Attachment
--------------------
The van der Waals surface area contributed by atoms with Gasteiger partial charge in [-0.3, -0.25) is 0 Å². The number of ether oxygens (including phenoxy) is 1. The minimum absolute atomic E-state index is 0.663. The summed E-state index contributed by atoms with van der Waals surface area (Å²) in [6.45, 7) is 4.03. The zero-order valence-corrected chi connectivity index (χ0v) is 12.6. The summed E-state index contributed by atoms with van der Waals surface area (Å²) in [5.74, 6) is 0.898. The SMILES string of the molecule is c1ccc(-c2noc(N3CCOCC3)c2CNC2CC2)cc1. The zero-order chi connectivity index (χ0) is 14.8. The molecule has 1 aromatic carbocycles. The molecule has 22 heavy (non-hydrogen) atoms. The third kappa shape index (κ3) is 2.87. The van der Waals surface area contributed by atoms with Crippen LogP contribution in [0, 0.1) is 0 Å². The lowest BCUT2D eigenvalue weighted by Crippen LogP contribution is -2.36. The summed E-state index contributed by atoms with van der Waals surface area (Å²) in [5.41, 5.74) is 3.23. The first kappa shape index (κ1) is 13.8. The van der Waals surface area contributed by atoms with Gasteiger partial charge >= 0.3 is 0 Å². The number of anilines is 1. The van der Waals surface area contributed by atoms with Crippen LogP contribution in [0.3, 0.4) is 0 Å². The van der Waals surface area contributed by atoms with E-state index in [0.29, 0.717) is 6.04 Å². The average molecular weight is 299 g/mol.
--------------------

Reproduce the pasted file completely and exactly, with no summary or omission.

The van der Waals surface area contributed by atoms with Gasteiger partial charge in [-0.3, -0.25) is 0 Å². The number of ether oxygens (including phenoxy) is 1. The minimum absolute atomic E-state index is 0.663. The summed E-state index contributed by atoms with van der Waals surface area (Å²) in [6.45, 7) is 4.03. The zero-order valence-corrected chi connectivity index (χ0v) is 12.6. The summed E-state index contributed by atoms with van der Waals surface area (Å²) in [5.74, 6) is 0.898. The SMILES string of the molecule is c1ccc(-c2noc(N3CCOCC3)c2CNC2CC2)cc1. The zero-order chi connectivity index (χ0) is 14.8. The molecule has 1 aromatic carbocycles. The molecule has 22 heavy (non-hydrogen) atoms. The third kappa shape index (κ3) is 2.87. The van der Waals surface area contributed by atoms with Crippen LogP contribution in [0, 0.1) is 0 Å². The lowest BCUT2D eigenvalue weighted by Crippen LogP contribution is -2.36. The summed E-state index contributed by atoms with van der Waals surface area (Å²) in [5.41, 5.74) is 3.23. The first kappa shape index (κ1) is 13.8. The van der Waals surface area contributed by atoms with Gasteiger partial charge >= 0.3 is 0 Å². The number of anilines is 1. The van der Waals surface area contributed by atoms with Crippen LogP contribution in [0.3, 0.4) is 0 Å². The van der Waals surface area contributed by atoms with E-state index in [0.29, 0.717) is 6.04 Å². The average molecular weight is 299 g/mol.